NYPD Investigating Eruv Vandalism As Hate Crime
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NYPD Investigating Eruv Vandalism As Hate Crime

The NYPD Hate Crimes Task Force is taking over the case but is still looking for the perpetrators.

The NYPD is officially investigating the acts of vandalism against the Crown Heights eruv (ritual enclosure) as a hate crime, DNA Info reported today .

“It was at a religious site so the crime is being investigated by the Hate Crimes Task Force,” an NYPD spokesperson told the Jewish Week over the phone. “As of now there is no new information to report and no arrests have been made [in relation to the incident].”

The Forward reported today that they had access to stills from video surveillance footage circulating Crown Heights that seems to show people vandalising the eruv.

The Greater Crown Heights eruv, first erected at the end of last month, was found broken in several places in separate incidents of vandalism in the weeks since it was installed. An eruv is often built in areas with a high concentration of orthodox Jews to allow them to carry items on Shabbat within its boundaries.

Naftali Hanau, who serves on the eruv committee at Congregation Kol Israel, the local Modern Orthodox congregation supporting the Greater Crown Heights eruv, told Tthe Jewish Week in a recent interview that he and other community members are “shocked and appalled that this is happening and strongly condemn the vandalism.”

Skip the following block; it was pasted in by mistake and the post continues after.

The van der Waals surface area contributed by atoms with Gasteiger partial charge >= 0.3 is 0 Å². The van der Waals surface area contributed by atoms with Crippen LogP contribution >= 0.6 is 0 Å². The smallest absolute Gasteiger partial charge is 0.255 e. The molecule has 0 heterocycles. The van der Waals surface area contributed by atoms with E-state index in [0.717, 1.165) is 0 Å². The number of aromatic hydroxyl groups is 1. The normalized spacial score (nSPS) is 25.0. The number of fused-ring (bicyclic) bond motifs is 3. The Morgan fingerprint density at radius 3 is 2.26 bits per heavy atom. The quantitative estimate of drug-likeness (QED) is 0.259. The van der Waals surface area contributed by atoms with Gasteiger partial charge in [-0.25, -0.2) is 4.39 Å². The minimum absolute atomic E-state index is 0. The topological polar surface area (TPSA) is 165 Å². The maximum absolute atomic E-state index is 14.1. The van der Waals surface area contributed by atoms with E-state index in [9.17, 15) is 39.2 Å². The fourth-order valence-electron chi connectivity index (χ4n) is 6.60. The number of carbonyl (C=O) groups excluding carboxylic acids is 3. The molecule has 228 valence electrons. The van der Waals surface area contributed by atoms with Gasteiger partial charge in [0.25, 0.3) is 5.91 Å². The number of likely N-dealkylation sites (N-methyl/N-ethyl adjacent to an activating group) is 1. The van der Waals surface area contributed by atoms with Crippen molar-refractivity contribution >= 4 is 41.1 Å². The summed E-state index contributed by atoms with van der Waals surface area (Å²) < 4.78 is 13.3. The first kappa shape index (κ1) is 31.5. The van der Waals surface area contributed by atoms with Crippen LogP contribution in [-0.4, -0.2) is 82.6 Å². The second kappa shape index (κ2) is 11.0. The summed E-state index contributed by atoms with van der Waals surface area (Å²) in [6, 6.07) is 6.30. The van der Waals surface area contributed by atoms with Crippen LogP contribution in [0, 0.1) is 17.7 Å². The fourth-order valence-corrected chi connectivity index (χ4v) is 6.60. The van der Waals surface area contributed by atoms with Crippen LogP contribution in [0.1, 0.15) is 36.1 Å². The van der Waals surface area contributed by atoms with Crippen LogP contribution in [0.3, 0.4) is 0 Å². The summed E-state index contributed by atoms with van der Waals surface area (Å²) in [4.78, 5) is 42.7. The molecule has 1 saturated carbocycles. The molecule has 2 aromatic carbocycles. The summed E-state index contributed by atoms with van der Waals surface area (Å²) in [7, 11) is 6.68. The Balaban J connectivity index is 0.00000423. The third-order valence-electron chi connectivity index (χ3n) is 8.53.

The Leaders of the Chabad-Lubavitch movement in Crown Heights have unanimously condemned the eruv. A public letter by Rabbi Avrohom Osdoba ,a senior member of the Crown Heights Beit Din, noted that the late Lubavitcher Rebbe forbid the building of an eruv in Crown Heights. Rabbi Menachem Mendel Schneerson was the leader of the Chabad Movement until his passing in 1994.

“It’s self-understood that the Rebbe’s decision is final, and it is forbidden for anyone to help or support in anyway [sic] whatsoever, the building of an eruv in our neighborhood,” Rabbi Osdoba wrote.

Without implicating the Chabad community directly, Hanau did say that the vandalism against the eruv “didn’t come out of nowhere.”

“Words lead to action,” Hanau said, “it's like that wink. The rabbis certainly aren't saying they should knock down the eruv, but if they say that if you use it you can't be trusted then where does that lead?”

Many in the Crown Heights Chabad community feel that the eruv was overstepping boundaries.
“We feel they’re infringing on our community,” a source within the Chabad community recently told The Jewish Week by phone.

The controversy has since spread beyond Crown Heights to the neighboring communities. The vandalism also affected Park Slope residents, who rely on the same eruv. (The Park Slope eruv is contiguous with the Greater Crown Heights eruv.)

“This hurt our community and could have led to a mass chilul Shabbat [desecration of the Sabbath],” the board of Congregation B’nai Jacob in Park Slope wrote in a recent statement.

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